Nutritious and flavorful plant-based burgers can contain protein-rich sources such as falafel, black beans and chickpeas. Linda Hughes / 500px / Getty Images
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Making drastic dietary changes to lower your carbon footprint and improve your health may seem like a big undertaking, but a new study identifies a few simple food swaps you can make that can have a big impact.
The study, led by the Stanford University School of Medicine (Stanford Medicine), suggests making exchanges like chicken for beef or choosing plant-based milk over dairy. These changes, if universally adopted, would reduce the dietary carbon footprint in the U.S. by more than 35 percent, a press release from Stanford Medicine said.
“Many people are concerned about climate change, but sweeping dietary change can be hard,” said lead author of the study Anna Grummon, who is an assistant professor of pediatrics and health policy at Stanford Medicine, in the press release. “Instead, we’ve identified simple, achievable substitutions — small changes — that can still produce a meaningful impact.”
The researchers used the U.S. Department of Agriculture’s Healthy Eating Index to assess the health impacts of the dietary changes they suggested and found they would improve overall dietary quality.
The study, “Simple dietary substitutions can reduce carbon footprints and improve dietary quality across diverse segments of the U.S. population,” was published in the journal Nature Food.
The research team combined a national survey on people’s food choices in the U.S. with data on greenhouse gas emissions from food in order to come up with easy swaps that could have an exceptionally big impact on climate, according to the press release.
Foods that make disproportionate contributions to greenhouse gas emissions were identified in four food groups: protein, dairy, mixed dishes and beverages. The researchers then paired each of the foods with a similar alternative that had a significantly lower carbon footprint. They then calculated what the impact would be on the environment and the individual’s carbon footprint.
“The key was to find swaps that were culinarily equivalent,” Diego Rose, senior author of the study and professor with the Tulane University School of Public Health and Tropical Medicine, said in the press release. “By doing this, we think it will be pretty easy for people to adopt the new dishes, because they will be pretty similar to what they are currently eating.”
The researchers found that making exchanges of protein and mixed dishes had the most impact, with beef being by far the most powerful food to substitute. Substituting a chicken patty for ground beef means your burger will have an eight to 10 times lower carbon footprint. A ground beef patty has a 20 times higher carbon footprint than one that’s plant-based.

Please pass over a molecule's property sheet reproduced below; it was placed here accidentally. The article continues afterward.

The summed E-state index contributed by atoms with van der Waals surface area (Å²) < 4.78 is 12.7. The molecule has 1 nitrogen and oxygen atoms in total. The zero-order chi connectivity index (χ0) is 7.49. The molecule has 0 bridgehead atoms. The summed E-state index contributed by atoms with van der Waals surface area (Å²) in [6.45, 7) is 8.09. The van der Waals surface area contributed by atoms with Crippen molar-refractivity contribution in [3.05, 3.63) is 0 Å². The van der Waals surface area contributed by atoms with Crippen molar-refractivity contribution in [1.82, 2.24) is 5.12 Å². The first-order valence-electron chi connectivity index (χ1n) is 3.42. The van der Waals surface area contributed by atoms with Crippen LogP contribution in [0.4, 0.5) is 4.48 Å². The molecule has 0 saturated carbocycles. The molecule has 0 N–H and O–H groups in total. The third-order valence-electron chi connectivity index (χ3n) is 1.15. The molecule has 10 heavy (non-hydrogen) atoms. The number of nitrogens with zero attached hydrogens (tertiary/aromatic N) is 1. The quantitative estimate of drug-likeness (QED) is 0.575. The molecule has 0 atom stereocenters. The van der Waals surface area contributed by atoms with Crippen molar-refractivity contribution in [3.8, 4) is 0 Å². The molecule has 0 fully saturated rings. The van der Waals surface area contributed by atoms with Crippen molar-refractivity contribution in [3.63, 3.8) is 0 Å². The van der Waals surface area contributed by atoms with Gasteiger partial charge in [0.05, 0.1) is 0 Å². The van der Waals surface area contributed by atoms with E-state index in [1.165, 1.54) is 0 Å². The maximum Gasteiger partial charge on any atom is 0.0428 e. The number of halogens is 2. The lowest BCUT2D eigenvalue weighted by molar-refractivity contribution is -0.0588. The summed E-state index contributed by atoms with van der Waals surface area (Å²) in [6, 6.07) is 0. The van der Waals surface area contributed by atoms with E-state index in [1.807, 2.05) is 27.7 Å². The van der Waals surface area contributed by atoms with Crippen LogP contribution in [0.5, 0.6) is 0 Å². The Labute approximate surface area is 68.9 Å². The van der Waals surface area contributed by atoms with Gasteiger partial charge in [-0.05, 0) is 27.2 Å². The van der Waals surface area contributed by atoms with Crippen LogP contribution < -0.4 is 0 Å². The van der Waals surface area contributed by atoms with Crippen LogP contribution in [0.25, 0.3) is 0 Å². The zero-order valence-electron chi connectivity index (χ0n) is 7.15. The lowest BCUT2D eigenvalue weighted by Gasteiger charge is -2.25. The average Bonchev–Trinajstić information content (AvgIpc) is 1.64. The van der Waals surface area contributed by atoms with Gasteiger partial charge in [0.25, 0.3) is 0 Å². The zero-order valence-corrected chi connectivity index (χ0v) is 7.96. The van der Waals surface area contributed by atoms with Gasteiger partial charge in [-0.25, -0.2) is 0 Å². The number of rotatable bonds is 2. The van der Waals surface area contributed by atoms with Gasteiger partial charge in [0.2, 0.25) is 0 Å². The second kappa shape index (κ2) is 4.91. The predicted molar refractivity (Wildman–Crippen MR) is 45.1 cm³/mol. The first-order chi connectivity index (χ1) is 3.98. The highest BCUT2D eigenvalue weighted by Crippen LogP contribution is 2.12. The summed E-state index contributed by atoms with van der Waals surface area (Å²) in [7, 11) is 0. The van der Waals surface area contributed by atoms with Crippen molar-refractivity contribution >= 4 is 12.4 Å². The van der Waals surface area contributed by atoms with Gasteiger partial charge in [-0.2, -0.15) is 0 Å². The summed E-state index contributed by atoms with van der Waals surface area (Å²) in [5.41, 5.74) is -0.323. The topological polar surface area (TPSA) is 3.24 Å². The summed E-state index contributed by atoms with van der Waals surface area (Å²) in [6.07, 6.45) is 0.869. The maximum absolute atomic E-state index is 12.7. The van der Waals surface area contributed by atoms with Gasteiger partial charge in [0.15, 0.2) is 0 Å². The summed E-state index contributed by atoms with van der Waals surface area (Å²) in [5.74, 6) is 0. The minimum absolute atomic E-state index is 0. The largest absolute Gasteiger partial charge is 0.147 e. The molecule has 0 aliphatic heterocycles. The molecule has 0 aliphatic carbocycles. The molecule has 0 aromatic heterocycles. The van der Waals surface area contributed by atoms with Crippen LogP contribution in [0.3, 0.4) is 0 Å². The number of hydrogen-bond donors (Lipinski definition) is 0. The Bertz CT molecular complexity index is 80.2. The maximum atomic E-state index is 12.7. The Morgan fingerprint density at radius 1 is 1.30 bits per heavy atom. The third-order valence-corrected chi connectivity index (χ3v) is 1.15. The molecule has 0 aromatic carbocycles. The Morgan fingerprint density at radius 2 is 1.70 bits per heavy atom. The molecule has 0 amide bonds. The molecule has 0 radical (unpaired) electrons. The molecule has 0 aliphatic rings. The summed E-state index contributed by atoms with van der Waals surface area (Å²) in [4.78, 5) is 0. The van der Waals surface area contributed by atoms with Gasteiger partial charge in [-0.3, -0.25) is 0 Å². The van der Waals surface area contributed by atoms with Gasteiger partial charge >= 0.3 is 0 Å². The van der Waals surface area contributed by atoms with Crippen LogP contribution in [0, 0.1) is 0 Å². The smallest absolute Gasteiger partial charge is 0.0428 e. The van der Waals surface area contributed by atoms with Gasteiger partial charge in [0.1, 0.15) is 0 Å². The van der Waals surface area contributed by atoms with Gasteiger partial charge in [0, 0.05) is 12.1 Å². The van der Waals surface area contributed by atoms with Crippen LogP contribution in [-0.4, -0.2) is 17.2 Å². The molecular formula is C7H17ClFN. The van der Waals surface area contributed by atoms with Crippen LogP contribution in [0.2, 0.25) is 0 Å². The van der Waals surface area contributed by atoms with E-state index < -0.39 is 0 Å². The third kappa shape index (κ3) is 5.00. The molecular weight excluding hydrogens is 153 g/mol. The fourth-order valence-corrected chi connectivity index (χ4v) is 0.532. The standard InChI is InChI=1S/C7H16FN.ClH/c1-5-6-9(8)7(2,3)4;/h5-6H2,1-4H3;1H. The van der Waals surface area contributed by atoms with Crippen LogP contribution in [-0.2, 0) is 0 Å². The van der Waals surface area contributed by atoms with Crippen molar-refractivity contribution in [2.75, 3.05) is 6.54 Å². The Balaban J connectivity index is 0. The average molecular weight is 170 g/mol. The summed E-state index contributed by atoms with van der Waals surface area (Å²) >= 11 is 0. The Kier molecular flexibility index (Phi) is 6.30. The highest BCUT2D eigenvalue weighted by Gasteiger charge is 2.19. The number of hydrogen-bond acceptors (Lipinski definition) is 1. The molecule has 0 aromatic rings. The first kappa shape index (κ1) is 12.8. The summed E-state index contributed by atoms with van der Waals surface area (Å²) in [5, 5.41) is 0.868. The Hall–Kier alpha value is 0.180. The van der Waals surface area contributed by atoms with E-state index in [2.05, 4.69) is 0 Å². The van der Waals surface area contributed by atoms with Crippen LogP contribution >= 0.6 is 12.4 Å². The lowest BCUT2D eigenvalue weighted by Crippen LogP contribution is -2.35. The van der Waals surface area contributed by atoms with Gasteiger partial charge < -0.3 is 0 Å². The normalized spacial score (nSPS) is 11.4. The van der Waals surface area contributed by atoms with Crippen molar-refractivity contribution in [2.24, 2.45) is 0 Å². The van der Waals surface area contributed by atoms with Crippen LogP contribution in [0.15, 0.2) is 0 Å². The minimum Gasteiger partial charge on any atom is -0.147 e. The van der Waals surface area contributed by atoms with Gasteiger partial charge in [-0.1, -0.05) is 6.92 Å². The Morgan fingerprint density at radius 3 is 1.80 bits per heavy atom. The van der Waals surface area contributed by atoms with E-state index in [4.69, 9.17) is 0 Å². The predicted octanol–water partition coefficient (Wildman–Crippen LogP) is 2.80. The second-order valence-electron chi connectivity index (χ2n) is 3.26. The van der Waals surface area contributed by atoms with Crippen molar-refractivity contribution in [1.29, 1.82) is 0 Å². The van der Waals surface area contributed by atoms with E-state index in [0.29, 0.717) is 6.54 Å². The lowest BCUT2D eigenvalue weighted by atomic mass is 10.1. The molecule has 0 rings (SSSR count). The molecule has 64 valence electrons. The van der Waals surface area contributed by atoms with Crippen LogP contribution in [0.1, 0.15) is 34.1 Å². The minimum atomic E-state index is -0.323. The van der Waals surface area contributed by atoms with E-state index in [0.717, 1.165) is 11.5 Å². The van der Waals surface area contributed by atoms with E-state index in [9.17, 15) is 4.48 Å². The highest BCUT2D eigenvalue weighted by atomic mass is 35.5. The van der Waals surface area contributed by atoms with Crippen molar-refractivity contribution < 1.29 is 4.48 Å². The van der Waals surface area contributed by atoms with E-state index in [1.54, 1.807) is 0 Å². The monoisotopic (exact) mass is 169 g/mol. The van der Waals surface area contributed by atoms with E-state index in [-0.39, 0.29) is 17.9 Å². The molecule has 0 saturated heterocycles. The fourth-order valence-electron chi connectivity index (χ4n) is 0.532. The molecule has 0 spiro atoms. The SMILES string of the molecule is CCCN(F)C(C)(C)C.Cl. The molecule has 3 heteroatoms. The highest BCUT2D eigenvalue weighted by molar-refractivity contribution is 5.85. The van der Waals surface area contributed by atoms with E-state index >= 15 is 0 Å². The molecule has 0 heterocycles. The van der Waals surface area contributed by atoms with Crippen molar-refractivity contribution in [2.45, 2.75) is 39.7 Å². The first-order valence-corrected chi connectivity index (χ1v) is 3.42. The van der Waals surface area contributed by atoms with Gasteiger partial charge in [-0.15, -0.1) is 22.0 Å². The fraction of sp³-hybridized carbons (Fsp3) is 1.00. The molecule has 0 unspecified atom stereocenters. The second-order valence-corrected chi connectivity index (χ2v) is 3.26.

Choosing chicken instead of beef for a meal results in an average reduction in greenhouse gas emissions roughly equal to driving nine miles. If everyone participated, it could add up to hundreds of millions of miles per day.
“Some foods, like beef, are damaging enough that an individual making a swap would see a big difference in their personal carbon footprint,” Grummon said in the press release. “When those foods are popular, the differences really start to matter when added up across a population.”
Grummon pointed out that, when it comes to environmental impact, beef is “a triple whammy.” It is especially hard on the environment due to the amount of land cows need for grazing — which is often come by through the destruction of forests — the methane they produce during digestion and their longer lifespans, which lead to a larger dietary footprint themselves.
Other not-so-obvious swaps that can make a difference are chicken for pork, pork for lamb and salmon for crab.
The researchers mostly want to encourage consumers to choose not to eat the foods they eat most often that have the biggest carbon footprint.
Grummon is looking into potential educational campaigns while keeping in mind three main goals: swapping beef and pork main courses for those made with chicken or veggies, exchanging milk from cows for plant-based milk and substituting juice with whole fruit. The carbon footprint of a serving of juice is much higher than that of fruit.
The changes proposed by the study not only lead to a lower carbon footprint, but healthier eating habits. Diet shifts simulated in the study increased the USDA’s Healthy Eating Index by four to 10 percent. Higher scores on the index are associated with lower risk of heart disease, cancers and other health issues.
“It’s really a win-win,” Grummon said in the press release. “If you are a person who wants to make a dietary change for either health or environmental reasons and you make the changes that we propose, you’re likely to see the benefits you want.”